In Springfield, Ill., organizers at the State Capitol declared that the event is “only about Jesus and Jesus the Savior alone.” In Salt Lake City, Mormons were excluded from National Day of Prayer events because their beliefs are not “in accordance with the evangelical principles [of] the task force,” including the “Holy Trinity” and that the bible is the “only written word of God.”

These divisive National Days of Prayer may soon be a thing of the past. On April 15, U.S. District Judge Barbara B. Crabb in Wisconsin, in a comprehensive 66-page opinion, declared the laws creating the National Day of Prayer unconstitutional — a violation of the First Amendment’s Establishment Clause. (Freedom From Religion Foundation v. Obama, 08-cv-588-bbc)

Judge Crabb began by observing that decisions under the Establishment Clause “are controversial and difficult in part because of the competing values at stake in each case. Religious freedom under the First Amendment contains two components: the right to practice one’s religion without undue interference under the free exercise clause and the right to be free from disfavor or disparagement on account of religion under the [E]stablishment [C]lause.”

The Supreme Court has noted that when the government takes sides on questions of religious belief, “a dangerous situation may be created, both for the favored and the disfavored groups.” The court has long held that “the government may not favor one religion over another, or religion over irreligion, religious choice being the prerogative of individuals under the Free Exercise Clause” and that “government may not promote or affiliate itself with any religious doctrine or organization, may not discriminate among persons on the basis of their religious beliefs and practices, may not delegate a governmental power to a religious institution, and may not involve itself too deeply in such an institution’s affairs.”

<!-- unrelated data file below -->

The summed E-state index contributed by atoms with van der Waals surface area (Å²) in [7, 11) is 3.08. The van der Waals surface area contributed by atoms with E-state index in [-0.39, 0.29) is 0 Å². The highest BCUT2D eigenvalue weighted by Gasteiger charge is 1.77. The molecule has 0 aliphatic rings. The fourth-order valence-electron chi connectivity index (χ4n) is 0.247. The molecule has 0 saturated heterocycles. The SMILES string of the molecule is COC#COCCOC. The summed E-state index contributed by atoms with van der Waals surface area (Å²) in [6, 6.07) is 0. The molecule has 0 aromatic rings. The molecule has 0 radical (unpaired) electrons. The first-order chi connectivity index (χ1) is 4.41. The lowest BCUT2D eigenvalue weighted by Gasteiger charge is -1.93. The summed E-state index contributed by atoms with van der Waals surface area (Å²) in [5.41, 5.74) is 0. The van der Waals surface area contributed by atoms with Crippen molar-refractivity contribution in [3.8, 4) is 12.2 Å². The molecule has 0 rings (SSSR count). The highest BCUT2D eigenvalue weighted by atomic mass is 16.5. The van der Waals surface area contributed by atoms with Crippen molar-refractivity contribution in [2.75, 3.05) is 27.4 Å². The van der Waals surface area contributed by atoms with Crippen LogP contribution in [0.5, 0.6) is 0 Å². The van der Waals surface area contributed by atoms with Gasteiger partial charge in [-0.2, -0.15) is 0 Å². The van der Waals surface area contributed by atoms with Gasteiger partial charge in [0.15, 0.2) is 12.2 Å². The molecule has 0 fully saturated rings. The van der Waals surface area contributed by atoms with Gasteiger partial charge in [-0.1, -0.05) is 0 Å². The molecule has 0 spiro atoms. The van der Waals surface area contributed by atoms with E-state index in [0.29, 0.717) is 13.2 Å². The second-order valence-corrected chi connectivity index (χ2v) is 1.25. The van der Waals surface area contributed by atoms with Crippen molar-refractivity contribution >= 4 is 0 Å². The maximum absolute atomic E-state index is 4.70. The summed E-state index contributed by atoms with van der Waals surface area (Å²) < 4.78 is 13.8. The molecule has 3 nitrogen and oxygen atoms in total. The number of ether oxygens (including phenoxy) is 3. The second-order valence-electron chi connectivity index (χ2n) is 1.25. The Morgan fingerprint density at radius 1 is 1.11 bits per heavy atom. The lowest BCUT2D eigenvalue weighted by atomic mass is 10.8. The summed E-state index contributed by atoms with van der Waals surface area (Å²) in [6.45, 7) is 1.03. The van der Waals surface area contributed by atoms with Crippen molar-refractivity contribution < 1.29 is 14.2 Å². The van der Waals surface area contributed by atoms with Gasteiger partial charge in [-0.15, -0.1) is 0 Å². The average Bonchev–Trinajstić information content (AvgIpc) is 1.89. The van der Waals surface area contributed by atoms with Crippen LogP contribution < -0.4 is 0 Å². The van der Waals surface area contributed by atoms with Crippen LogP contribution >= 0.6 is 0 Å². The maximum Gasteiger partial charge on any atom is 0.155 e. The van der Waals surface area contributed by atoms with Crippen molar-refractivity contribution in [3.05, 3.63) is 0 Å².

Judge Crabb pointed out that “religious expression by the government that is inspirational and comforting to a believer may seem exclusionary or even threatening to someone who does not share those beliefs.” As Justice Sandra Day O’Connor wrote in McCreary County, Kentucky v. ACLU of Kentucky, 545 U.S. 844, 883 (2005),

“[w]hen the government associates one set of religious beliefs with the state and identifies nonadherents as outsiders, it encroaches upon the individual’s decision about whether and how to worship. In the marketplace of ideas, the government has vast resources and special status. Government religious expression therefore risks crowding out private observance and distorting the natural interplay between competing beliefs. Allowing government to be a potential mouthpiece for competing religious ideas risks the sort of division that might easily spill over into suppression of rival beliefs. Tying secular and religious authority together poses risks to both.”

There is no doubt that prayer is an inherently religious exercise. The statute itself defines prayer as a way to “turn to God.” In previous cases, the Supreme Court has held that a statute providing a “moment of silence or voluntary prayer” in Alabama schools was unconstitutional because it “convey[ed] a message of state endorsement and promotion of prayer” and “the religious liberty protected by the Constitution is abridged when the State affirmatively sponsors the particular religious practice of prayer.”